I have finally come to terms with some of the “gifts” I have received from my mother. They aren’t the things listed above. The true gift comes in the fact that one woman cared enough about me to work hard and to put money back each year. I suppose she asked me in January so that she could price my “wants” and put the appropriate money back from each of her minimum wage paychecks. So, no, the material things aren’t the gift at all. Long after Mom’s death, I have been reminded of her work ethic, her sacrifice, and, yes, her love for an ungrateful daughter. Even before I accepted Christ as my Savior, Mom offered me a sample of what He had done for me.
When I get to heaven, I’m going to ask her to forgive me, and I’m going to thank her for all the wonderful Christmas memories.
The authors of Write Integrity Press and Pix-N-Pens Publishing, invite you to join us tonight, December 7, 2014, between 7:00 and 9:00 p.m. for our Facebook Party. We’ll have food (virtual, of course), fun, and party favors (not virtual–you have to join us to see). Stop in. We’d love to say hello to our old friends and get to know some new ones.
You can still pick up a free copy of the wonderful children’s book by Peggy Cunningham, Really Rare Rabbits: Giant Green Ghosts and the Secret at Peppermint Pass.
There on the mountaintop stood at least ten giant green ghosts. They were real.
Fi Fi and her brother heard about Jesus when they ventured down their mountain in Bolivia and peered into the windows of the missionaries’ house. Now, she and Chi Chi are starting a long journey to meet Grandfather who went to visit his Inca relatives of long ago. He’s waiting for them at the mysterious Winding Wall. But first, they must journey through secretive Peppermint Pass.
She’s heard stories of giant green ghosts at Peppermint Pass, and she sure doesn’t want to meet any ghosts––especially giant green ones––along the way. So, the morning they leave for the big trip, Fi Fi tells her brother about her fears. Chi Chi waves them off as just stories. While Fi Fi still trembles, she remembers a Bible verse tucked away in her racing heart, “Do not fear; I will help you.” Isaiah 41:13 (NIV)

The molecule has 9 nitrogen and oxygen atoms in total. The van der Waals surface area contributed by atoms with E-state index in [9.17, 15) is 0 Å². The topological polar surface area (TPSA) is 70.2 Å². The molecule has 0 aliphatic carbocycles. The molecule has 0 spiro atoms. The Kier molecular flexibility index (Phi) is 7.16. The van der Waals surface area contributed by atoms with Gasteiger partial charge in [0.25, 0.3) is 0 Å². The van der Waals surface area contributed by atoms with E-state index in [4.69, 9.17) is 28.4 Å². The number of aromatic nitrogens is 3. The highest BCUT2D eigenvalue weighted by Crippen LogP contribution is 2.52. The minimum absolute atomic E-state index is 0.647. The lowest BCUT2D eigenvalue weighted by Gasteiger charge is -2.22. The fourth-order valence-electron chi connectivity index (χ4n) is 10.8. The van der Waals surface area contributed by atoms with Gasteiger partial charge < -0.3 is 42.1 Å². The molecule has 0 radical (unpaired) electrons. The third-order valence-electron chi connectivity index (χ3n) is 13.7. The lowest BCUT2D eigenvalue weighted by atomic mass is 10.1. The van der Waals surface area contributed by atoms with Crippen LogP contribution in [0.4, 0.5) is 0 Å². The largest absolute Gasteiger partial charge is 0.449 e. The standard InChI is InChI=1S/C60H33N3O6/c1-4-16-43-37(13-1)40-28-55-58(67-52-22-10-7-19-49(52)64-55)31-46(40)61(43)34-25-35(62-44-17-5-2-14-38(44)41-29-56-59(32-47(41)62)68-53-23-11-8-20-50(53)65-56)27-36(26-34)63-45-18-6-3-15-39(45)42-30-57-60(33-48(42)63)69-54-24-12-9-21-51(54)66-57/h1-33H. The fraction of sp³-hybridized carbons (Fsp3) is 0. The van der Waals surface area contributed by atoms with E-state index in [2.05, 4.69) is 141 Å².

Fi Fi realizes why it is so important to memorize Scripture––so it stays in your heart always and comes back to you when you need it. Even so, she has no idea how much she and her brother will need to call on God for help to rescue them from the dangers that await on their journey through Peppermint Pass.
And today, thee first novel, Charisse from my series, The Ties that Bind is still available free on Kindle today as well:
Charisse Wellman’s husband has been gone a year, and she’s about to lose the only home her son, V.J., has ever known. She’s quit law school but the money just isn’t there. Her only option is to work as a law clerk for her ex-friend, Gideon Tabor. The only problem: Gideon is the judge who let her husband’s killer go free, and Gideon doesn’t know the connection.
Gideon Tabor can’t believe that the woman interviewing for the job is the girl he loved in high school. Charisse is hesitant about accepting his job offer, and when she does, Gideon makes every attempt to apologize for his relationship-ending blunder in high school. Charisse accepts his apology, but she keeps him at a distance. When Gideon learns that Charisse’s anger actually stems from his release of the man who ran down her husband, he tries to explain, but Charisse doesn’t want Gideon’s excuses or the love he has to offer. She wants her husband’s killer to pay.